What are some common misconceptions about depression?

I have bipolar disorder along with depression, PTSD, borderline personality disorder, anxiety and panic attacks.

I take medication for bipolar. But I constantly live in a world where my depression is always there in a very mild form. It never goes away. It’s like my shadow or a faithful dog always by my side.

Sometimes, I feel comfortable telling people about my mental health. For this answer, I will only focus on their misconceptions.

  • Some people think I just need Jesus and not medicine. They believe medicine is a conspiracy designed by the pharmaceutical industry. But I know they would never say that to someone on cancer, heart, kidney or HIV medication.
  • Everything that I do or say is tied back to depression. People don’t understand that I can do or say something without it being directly connected to depression.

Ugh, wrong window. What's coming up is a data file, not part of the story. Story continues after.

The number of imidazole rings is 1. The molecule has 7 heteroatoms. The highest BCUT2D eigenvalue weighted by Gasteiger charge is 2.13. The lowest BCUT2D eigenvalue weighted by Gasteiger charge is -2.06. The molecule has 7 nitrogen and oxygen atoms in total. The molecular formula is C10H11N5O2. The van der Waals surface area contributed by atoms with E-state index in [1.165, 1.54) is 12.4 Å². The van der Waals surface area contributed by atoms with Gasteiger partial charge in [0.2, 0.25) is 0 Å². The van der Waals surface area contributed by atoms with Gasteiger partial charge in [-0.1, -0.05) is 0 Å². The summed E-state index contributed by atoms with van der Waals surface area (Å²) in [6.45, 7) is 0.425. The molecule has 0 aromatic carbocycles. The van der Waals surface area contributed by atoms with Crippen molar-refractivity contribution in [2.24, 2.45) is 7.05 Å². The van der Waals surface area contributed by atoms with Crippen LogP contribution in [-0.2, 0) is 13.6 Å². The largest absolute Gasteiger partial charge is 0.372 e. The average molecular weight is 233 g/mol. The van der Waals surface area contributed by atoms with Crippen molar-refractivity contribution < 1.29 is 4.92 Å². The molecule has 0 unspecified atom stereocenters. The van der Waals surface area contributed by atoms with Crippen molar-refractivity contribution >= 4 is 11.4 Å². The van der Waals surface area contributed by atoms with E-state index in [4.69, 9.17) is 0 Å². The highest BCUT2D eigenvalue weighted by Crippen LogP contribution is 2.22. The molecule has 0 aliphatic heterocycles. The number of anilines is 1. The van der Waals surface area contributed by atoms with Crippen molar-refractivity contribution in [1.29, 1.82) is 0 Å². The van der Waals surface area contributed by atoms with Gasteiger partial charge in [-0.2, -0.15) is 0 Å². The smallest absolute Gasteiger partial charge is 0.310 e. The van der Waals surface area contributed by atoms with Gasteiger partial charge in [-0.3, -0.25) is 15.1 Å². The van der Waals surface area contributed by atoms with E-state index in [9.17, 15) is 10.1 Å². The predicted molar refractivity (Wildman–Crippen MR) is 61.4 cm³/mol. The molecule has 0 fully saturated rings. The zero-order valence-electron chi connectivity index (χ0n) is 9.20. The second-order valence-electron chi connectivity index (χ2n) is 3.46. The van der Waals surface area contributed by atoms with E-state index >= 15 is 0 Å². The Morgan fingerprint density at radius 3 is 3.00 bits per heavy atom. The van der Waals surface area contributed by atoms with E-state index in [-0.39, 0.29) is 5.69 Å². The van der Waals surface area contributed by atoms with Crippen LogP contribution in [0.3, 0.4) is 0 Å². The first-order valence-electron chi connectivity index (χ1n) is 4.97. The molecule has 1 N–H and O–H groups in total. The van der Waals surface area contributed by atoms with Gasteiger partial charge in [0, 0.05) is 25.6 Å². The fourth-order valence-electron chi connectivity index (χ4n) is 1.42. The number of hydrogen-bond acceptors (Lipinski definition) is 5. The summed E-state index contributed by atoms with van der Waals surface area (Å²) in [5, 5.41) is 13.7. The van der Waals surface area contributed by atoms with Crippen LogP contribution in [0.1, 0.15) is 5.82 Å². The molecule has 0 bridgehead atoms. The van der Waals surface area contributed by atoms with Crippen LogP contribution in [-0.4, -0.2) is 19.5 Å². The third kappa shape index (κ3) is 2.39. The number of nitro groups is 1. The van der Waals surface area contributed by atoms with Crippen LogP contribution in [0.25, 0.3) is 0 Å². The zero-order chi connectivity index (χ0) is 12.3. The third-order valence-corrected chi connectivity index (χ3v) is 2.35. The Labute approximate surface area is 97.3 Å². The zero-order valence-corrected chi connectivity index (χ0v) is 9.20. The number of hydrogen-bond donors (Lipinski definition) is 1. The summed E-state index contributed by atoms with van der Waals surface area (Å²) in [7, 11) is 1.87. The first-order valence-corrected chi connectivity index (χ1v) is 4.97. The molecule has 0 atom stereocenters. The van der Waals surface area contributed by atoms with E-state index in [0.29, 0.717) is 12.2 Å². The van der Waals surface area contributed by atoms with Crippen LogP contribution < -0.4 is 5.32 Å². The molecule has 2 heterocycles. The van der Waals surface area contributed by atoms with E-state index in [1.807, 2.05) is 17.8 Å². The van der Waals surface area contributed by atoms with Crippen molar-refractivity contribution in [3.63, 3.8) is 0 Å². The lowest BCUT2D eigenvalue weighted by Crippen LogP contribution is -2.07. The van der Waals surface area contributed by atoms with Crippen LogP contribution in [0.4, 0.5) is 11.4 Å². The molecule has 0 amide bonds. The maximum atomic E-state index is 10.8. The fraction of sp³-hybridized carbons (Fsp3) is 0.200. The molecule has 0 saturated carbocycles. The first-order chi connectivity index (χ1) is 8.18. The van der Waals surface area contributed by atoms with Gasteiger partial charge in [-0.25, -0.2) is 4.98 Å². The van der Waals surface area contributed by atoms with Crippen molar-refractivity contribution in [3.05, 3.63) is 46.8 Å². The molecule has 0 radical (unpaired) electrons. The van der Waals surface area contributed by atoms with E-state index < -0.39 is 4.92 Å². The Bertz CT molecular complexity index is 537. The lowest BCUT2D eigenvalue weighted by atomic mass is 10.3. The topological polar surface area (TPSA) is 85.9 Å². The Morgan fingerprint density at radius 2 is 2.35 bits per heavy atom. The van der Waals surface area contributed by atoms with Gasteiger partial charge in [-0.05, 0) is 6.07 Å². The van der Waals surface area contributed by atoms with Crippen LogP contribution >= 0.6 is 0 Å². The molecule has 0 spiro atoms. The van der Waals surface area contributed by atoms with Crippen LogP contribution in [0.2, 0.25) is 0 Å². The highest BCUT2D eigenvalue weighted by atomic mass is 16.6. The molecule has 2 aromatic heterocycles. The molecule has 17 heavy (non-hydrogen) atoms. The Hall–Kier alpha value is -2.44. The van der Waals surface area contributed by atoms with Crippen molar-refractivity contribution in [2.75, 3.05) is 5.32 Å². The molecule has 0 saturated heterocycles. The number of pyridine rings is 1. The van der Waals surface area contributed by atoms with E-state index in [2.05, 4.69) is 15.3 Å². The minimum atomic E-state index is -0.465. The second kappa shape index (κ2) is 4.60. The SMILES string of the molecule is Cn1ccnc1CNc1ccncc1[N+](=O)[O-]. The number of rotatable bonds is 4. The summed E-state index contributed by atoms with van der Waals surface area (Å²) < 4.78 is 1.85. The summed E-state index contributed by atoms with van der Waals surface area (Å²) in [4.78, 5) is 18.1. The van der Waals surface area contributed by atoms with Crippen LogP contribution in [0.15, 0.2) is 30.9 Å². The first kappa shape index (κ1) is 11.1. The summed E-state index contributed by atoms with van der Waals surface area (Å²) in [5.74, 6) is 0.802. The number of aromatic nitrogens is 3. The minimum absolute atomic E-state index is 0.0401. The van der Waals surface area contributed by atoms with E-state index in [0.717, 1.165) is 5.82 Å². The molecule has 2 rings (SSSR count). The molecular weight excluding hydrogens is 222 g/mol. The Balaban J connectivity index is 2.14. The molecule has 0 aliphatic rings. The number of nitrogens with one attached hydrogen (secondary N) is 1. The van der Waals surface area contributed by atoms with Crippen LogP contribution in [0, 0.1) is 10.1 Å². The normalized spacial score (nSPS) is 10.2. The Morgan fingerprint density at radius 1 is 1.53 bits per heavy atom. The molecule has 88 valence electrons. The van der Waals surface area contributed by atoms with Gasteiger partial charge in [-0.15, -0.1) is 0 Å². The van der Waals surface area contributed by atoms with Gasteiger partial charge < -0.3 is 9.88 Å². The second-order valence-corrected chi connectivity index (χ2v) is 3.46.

• Certain individuals would tell me to just move around and be active to cure my depression. They didn’t understand that it’s a chemical imbalance and genetics causing my condition.
  • I would be told to think happy thoughts. The rationale was that my mind was depressed for thinking negative thoughts.
  • Based on the above point, I would be told to pray and read my bible. The rationale was that prayer and the bible alone would heal my negative thoughts.
  • I had family members that felt that I used depression for attention. In the end, an Uncle apologized for his ignorance concerning mental health in front of our family at a family function. That really impressed me. It made my love and respect for him grow stronger.
  • Many people believe you can just snap out of it. That’s like telling someone to lower their blood pressure.
  • In the Black community, many people believe depression (or any mental health condition) is proof that you are owned and controlled by Satan.
  • In the Black community, many people believe only white people suffer from depression and other forms of mental health issues. The thought is that Black people are strong, thus not susceptible like whites. These types of thoughts can leave Black people with mental health issues ostracized and demonized by other Black people.





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